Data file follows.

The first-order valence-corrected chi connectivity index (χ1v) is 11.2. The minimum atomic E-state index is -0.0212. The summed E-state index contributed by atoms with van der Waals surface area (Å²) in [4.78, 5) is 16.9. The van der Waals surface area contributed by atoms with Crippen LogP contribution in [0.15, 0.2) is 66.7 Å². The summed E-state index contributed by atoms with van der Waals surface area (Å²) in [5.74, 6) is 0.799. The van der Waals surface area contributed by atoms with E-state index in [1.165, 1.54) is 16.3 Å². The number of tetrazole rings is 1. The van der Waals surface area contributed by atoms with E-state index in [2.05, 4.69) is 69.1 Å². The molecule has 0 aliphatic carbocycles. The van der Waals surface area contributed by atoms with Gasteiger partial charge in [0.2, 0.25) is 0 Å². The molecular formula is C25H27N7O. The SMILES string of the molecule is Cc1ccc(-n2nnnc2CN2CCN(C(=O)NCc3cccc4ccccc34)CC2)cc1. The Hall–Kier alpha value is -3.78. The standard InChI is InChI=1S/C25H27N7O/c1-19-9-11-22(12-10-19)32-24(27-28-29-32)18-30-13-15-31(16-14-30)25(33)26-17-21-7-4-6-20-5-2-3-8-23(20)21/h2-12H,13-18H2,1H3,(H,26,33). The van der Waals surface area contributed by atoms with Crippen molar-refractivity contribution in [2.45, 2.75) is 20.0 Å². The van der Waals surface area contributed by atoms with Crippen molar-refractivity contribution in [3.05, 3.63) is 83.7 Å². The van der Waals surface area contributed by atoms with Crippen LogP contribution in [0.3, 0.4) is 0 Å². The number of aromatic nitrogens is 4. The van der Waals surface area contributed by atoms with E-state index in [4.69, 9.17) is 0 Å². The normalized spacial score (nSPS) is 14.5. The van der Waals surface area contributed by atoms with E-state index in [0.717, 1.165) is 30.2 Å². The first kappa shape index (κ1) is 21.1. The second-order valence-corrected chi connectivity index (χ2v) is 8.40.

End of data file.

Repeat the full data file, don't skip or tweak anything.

The first-order valence-corrected chi connectivity index (χ1v) is 11.2. The minimum atomic E-state index is -0.0212. The summed E-state index contributed by atoms with van der Waals surface area (Å²) in [4.78, 5) is 16.9. The van der Waals surface area contributed by atoms with Crippen LogP contribution in [0.15, 0.2) is 66.7 Å². The summed E-state index contributed by atoms with van der Waals surface area (Å²) in [5.74, 6) is 0.799. The van der Waals surface area contributed by atoms with E-state index in [1.165, 1.54) is 16.3 Å². The number of tetrazole rings is 1. The van der Waals surface area contributed by atoms with E-state index in [2.05, 4.69) is 69.1 Å². The molecule has 0 aliphatic carbocycles. The van der Waals surface area contributed by atoms with Gasteiger partial charge in [0.2, 0.25) is 0 Å². The molecular formula is C25H27N7O. The SMILES string of the molecule is Cc1ccc(-n2nnnc2CN2CCN(C(=O)NCc3cccc4ccccc34)CC2)cc1. The Hall–Kier alpha value is -3.78. The standard InChI is InChI=1S/C25H27N7O/c1-19-9-11-22(12-10-19)32-24(27-28-29-32)18-30-13-15-31(16-14-30)25(33)26-17-21-7-4-6-20-5-2-3-8-23(20)21/h2-12H,13-18H2,1H3,(H,26,33). The van der Waals surface area contributed by atoms with Crippen molar-refractivity contribution in [2.45, 2.75) is 20.0 Å². The van der Waals surface area contributed by atoms with Crippen molar-refractivity contribution in [3.05, 3.63) is 83.7 Å². The van der Waals surface area contributed by atoms with Crippen LogP contribution in [0.3, 0.4) is 0 Å². The number of aromatic nitrogens is 4. The van der Waals surface area contributed by atoms with E-state index in [4.69, 9.17) is 0 Å². The normalized spacial score (nSPS) is 14.5. The van der Waals surface area contributed by atoms with E-state index in [0.717, 1.165) is 30.2 Å². The first kappa shape index (κ1) is 21.1. The second-order valence-corrected chi connectivity index (χ2v) is 8.40.